Was that the signal so many had waited for? On Nov. 29, 2016, BMW, Daimler, Ford and Volkswagen announced the establishment of a joint venture in the electric transportation sector. They explained in a memorandum of understanding that they would join forces and equally share responsibilities for advocating the deployment of a “high-powered DC charging network for battery-electric vehicles covering long-distance travel routes in Europe.” Their plans specify a Europe-wide DC network of 400 Combined Charging Systems to recharge electric car batteries with a capacity of up to 350 kW, which is reported to lead to a significant reduction in charging times as well as a range increase. Construction at freeways and highly frequented highways is said to start in 2017.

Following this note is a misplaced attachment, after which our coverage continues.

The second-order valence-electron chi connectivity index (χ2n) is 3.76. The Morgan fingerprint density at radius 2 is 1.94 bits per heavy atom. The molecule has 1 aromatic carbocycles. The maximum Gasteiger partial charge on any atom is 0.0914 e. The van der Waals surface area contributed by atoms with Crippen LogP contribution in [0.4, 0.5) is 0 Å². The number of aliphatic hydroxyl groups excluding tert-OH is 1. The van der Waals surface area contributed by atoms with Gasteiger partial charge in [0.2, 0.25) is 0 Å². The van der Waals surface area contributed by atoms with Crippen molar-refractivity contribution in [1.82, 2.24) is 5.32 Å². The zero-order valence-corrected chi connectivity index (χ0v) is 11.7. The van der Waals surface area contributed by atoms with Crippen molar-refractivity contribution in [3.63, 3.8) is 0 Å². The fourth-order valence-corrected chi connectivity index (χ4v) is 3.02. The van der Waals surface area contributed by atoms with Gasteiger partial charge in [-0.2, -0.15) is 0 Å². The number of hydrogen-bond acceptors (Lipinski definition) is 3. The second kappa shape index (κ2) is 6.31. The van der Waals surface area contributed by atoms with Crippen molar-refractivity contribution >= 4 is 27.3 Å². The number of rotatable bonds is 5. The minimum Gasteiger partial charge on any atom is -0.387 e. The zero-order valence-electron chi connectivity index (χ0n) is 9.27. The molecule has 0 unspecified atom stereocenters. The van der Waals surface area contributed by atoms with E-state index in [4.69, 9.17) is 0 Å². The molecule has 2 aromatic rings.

When Porsche CEO Oliver Blume was previously asked during an interview with Automobilwoche whether his company would compete with Tesla on its own if necessary, he replied: “We prefer a joint strategy. It is in the interest of all carmakers.” Professor Stefan Bratzel from the FHDW Bergisch Gladbach shares Blume’s opinion. He told rp-online.de: “In essence, it’s an alliance of the most important German manufacturers against Tesla. They intend to push through a system which would isolate the corporation and its network of fast-charging stations.” While Tesla models have Type 2 connectors, the other carmakers favor CSS.
Ford President Mark Fields: “A reliable, ultra-fast charging infrastructure is important for mass consumer adoption and has the potential to transform the possibilities for electric driving.” Audi’s chair of the management board, Rupert Stadler, added: “We intend to create a network that allows our customers on long-distance trips to use a coffee break for recharging.”